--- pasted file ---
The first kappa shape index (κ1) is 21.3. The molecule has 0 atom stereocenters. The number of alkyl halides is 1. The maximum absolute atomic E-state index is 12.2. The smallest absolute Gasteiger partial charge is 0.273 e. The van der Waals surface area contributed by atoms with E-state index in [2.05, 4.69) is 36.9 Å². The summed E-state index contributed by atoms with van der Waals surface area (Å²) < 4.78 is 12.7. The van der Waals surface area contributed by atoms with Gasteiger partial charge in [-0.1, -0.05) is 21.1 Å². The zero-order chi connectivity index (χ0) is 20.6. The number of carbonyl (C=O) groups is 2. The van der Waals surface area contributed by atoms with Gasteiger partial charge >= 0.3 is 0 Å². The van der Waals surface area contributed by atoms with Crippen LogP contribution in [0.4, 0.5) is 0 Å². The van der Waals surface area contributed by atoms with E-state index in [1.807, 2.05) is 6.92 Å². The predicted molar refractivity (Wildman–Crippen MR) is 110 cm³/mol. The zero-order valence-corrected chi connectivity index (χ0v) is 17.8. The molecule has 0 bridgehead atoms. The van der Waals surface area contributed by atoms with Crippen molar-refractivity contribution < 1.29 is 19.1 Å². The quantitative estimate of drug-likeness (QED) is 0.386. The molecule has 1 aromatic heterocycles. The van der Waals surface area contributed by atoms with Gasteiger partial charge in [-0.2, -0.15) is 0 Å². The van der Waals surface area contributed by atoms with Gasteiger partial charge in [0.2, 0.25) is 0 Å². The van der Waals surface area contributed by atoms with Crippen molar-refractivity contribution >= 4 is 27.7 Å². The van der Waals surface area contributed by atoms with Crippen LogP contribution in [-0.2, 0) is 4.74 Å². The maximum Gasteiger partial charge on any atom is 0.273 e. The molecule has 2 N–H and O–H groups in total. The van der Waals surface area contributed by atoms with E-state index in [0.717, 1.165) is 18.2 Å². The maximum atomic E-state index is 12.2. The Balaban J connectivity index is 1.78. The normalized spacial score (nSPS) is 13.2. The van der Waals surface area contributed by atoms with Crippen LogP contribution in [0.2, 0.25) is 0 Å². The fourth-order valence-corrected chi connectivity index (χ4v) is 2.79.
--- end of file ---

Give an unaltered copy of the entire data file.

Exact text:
The first kappa shape index (κ1) is 21.3. The molecule has 0 atom stereocenters. The number of alkyl halides is 1. The maximum absolute atomic E-state index is 12.2. The smallest absolute Gasteiger partial charge is 0.273 e. The van der Waals surface area contributed by atoms with E-state index in [2.05, 4.69) is 36.9 Å². The summed E-state index contributed by atoms with van der Waals surface area (Å²) < 4.78 is 12.7. The van der Waals surface area contributed by atoms with Gasteiger partial charge in [-0.1, -0.05) is 21.1 Å². The zero-order chi connectivity index (χ0) is 20.6. The number of carbonyl (C=O) groups is 2. The van der Waals surface area contributed by atoms with Gasteiger partial charge >= 0.3 is 0 Å². The van der Waals surface area contributed by atoms with Crippen LogP contribution in [0.4, 0.5) is 0 Å². The van der Waals surface area contributed by atoms with E-state index in [1.807, 2.05) is 6.92 Å². The predicted molar refractivity (Wildman–Crippen MR) is 110 cm³/mol. The zero-order valence-corrected chi connectivity index (χ0v) is 17.8. The molecule has 0 bridgehead atoms. The van der Waals surface area contributed by atoms with Crippen molar-refractivity contribution < 1.29 is 19.1 Å². The quantitative estimate of drug-likeness (QED) is 0.386. The molecule has 1 aromatic heterocycles. The van der Waals surface area contributed by atoms with Gasteiger partial charge in [-0.2, -0.15) is 0 Å². The van der Waals surface area contributed by atoms with Gasteiger partial charge in [0.2, 0.25) is 0 Å². The van der Waals surface area contributed by atoms with Crippen molar-refractivity contribution >= 4 is 27.7 Å². The van der Waals surface area contributed by atoms with Crippen LogP contribution in [-0.2, 0) is 4.74 Å². The maximum Gasteiger partial charge on any atom is 0.273 e. The molecule has 2 N–H and O–H groups in total. The van der Waals surface area contributed by atoms with E-state index in [0.717, 1.165) is 18.2 Å². The maximum atomic E-state index is 12.2. The Balaban J connectivity index is 1.78. The normalized spacial score (nSPS) is 13.2. The van der Waals surface area contributed by atoms with Crippen LogP contribution in [0.2, 0.25) is 0 Å². The fourth-order valence-corrected chi connectivity index (χ4v) is 2.79.